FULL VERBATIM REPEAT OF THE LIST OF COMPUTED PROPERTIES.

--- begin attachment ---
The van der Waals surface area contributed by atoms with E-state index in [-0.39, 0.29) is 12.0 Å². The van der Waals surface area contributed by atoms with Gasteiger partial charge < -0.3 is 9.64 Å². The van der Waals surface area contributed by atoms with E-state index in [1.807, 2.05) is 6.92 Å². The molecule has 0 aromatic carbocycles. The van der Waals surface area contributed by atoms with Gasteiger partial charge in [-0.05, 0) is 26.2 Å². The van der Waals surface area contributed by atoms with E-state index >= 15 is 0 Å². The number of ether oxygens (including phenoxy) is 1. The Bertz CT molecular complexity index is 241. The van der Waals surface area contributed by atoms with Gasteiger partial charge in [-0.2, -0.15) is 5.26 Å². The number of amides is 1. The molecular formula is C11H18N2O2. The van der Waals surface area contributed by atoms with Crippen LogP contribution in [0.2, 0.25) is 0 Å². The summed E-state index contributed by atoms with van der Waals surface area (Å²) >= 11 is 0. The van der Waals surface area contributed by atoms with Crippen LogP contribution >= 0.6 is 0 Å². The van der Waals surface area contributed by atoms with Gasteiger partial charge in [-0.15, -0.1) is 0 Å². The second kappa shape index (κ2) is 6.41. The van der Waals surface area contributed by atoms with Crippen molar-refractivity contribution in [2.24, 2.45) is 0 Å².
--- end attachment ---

The van der Waals surface area contributed by atoms with E-state index in [-0.39, 0.29) is 12.0 Å². The van der Waals surface area contributed by atoms with Gasteiger partial charge < -0.3 is 9.64 Å². The van der Waals surface area contributed by atoms with E-state index in [1.807, 2.05) is 6.92 Å². The molecule has 0 aromatic carbocycles. The van der Waals surface area contributed by atoms with Gasteiger partial charge in [-0.05, 0) is 26.2 Å². The van der Waals surface area contributed by atoms with E-state index >= 15 is 0 Å². The number of ether oxygens (including phenoxy) is 1. The Bertz CT molecular complexity index is 241. The van der Waals surface area contributed by atoms with Gasteiger partial charge in [-0.2, -0.15) is 5.26 Å². The number of amides is 1. The molecular formula is C11H18N2O2. The van der Waals surface area contributed by atoms with Crippen LogP contribution in [0.2, 0.25) is 0 Å². The summed E-state index contributed by atoms with van der Waals surface area (Å²) >= 11 is 0. The van der Waals surface area contributed by atoms with Crippen LogP contribution >= 0.6 is 0 Å². The van der Waals surface area contributed by atoms with Gasteiger partial charge in [-0.15, -0.1) is 0 Å². The second kappa shape index (κ2) is 6.41. The van der Waals surface area contributed by atoms with Crippen molar-refractivity contribution in [2.24, 2.45) is 0 Å².